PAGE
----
The Australian Tax Office (ATO) are cracking down on trust structure, and may result in these trusts paying double the tax they are paying now.
What they are targeting are the stapled securities, used for a long time for commercial property deals. This has allowed the foreign investors to pay a discounted tax rate of 15% rather than the full tax rate of 30%.
The ones that they are zooming in on are:
- toll roads
- wind farms
- solar assets
Some common companies that may be affected are:
- SP Ausnet (SGX listed)
- DUET (which Li Kar Shing is trying to purchase through Cheung Kong Infrastructure)
- Sydney Airport
ATO is not very happy, particularly in the last few years where they see a heighten amount of these structures being created to minimize the tax they paid.
The Stapled Securities Structure for the Investor (that is not Australian) Explained
The common tax structures – which comprise a trust which leases land and assets to a related company – have been promoted by successive governments to encourage investment in passive income activities such as shares, property and land.
The key party here are investors, particularly non-resident investors like you and me.
In Singapore, many REITs (for a list of REITs and their current dividend yield look here) have purchased properties in Australia:
- Aims Amp Industrial
- Cache Logistics
- Ascendas REIT
- Frasers Logistics and Industrial Trust
- Keppel REIT
- Frasers Commercial REIT
- Frasers Hospitality Trust
Instead of being tax at a corporate tax rate of 30%, the dividends declared are unfranked, instead you are taxed at your marginal tax rate level rather than corporate tax rate.
As non-resident investors, according to the double taxation agreement between Singapore and Australia, the gross income from the properties under these REITs will be taxed 15%.
This is much lower than 30% tax at corporate level and the company declaring the dividend fully franked.
If you see the dividend as fully franked, as an investor in Singapore, there should not be dividend withholding tax. Australian investors can claim back tax credits.
This is coherent with the work of Morgan Stanley research for Frasers Logistics and Industrial Trust, which have all its assets in Australia. If you are a share holder in Singapore, the REIT is domiciled in Australia, the assets in Australia, your tax is 15%. If your REIT is domiciled in Singapore, it turns out its lower.
Where ATO finds Fault
What ATO is not happy about, are likely the operating companies that tries to take advantage to declare most of the income that is operating in the stapled securities as assets.
This way they reduce the tax being paid. If its a 50-50 split between assets and operating, the tax paid for the non resident investor should be the average of 15% and 30%.
The crack down particularly looks to be targeted at foreign investors like Li Kar Shing, who is trying to buy DUET and have much investments in Australia in this area. Li probably finds these developed infrastructure as a good strategic shift away from China and Hong Kong.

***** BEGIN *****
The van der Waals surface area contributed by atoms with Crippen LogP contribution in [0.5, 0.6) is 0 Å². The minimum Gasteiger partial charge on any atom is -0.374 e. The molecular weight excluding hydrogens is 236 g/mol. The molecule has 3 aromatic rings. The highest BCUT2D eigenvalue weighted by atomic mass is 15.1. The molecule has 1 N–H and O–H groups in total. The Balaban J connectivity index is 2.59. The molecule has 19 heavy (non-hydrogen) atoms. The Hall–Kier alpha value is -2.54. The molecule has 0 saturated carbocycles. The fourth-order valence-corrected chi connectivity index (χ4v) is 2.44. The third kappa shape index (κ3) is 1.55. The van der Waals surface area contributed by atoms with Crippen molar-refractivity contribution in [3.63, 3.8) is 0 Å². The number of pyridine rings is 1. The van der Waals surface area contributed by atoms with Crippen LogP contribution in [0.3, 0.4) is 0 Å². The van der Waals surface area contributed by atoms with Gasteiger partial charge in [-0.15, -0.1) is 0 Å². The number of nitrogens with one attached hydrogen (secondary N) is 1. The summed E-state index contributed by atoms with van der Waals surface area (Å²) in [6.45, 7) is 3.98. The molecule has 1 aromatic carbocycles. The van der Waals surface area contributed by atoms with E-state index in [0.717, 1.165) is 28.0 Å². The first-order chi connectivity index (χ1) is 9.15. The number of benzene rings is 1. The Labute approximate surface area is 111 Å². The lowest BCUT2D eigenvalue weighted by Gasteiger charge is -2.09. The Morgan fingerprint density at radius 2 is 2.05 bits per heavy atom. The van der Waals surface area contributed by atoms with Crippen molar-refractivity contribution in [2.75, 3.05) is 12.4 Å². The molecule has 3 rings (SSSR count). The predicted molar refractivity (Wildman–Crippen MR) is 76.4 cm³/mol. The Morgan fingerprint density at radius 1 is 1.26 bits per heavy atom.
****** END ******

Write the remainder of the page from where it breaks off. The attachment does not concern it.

However, there seem to be some double standards of some sorts, as this may not apply to some privatization deals by the government:
Advisers are particularly irate the government appears to be seeking to “have their cake and eat it” with the ATO alert flagging the crackdown may not apply to governments that have reaped the benefit from multibillion-dollar asset sales such as Ausgrid, Port of Newcastle, Port Botany and Kempla and Port of Melbourne.
What this means for foreign investors
Shareholders of SGX listed Ausnet Services may be more concerned about this. According to CLSA, the risks are low that they will affect for the trusts mentioned:
“We note the current ATO tax commissioner:
- SYD: signed off on the restructuring of Sydney Airport;
- SKI: withdrew the ATO’s challenge of Spark Infrastructure’s tax structure.
- AST: the ATO has settled its review of Ausnets tax structure and AST has since collapsed its stapled trust structure and is now a full tax paying entity.
- DUE: CKI has a strong track record in dealing with ATO reviews and we doubt this will be a risk to its plans to acquire DUET.”
As investors, we should always be aware that regulation risks are present and things will remain unchanged always. This review does not seem to point to the property sector, but we can see a time where the government have to shore up its coffers, when other avenues to gain revenue is exhausted.
REITs that are listed on SGX own properties around the world, and while we enjoy the pass through of taxes on the REIT level, the REITs do pay their fair share of taxes underlying.
Tax Regulations Change in Singapore as Well
The conclusion of such risk is not that you should invest within Singapore. In fact, the government of Singapore could change the tax regulations if they want.
In March 2015, all eyes for investors was on the Singapore Budget, where the government extended income tax and GST concessions to the REITs for another 5 years.
This means that investors do not have to give up 10% of their dividends to the tax authorities if the income tax breaks expire. In addition, REITs do not have to pay GST or income tax from their foreign holdings and this will enhance their profitability for the next five years.
However as the stamp duty exemption goes, they will have to pay more for their property acquisition.
Without this stamp duty advantage, we see coincidentally a shift by some REITs to purchasing overseas properties.
Imagine paying 10% income tax on the Singapore properties and 15% withholding tax on Australian properties in a Singapore domiciled REIT.
If this reduces the appeal of REITs as an investment vehicle, then its time to shift to another.
It would depend on whether the governments want to tarnish their REIT ecosystem they have built up.
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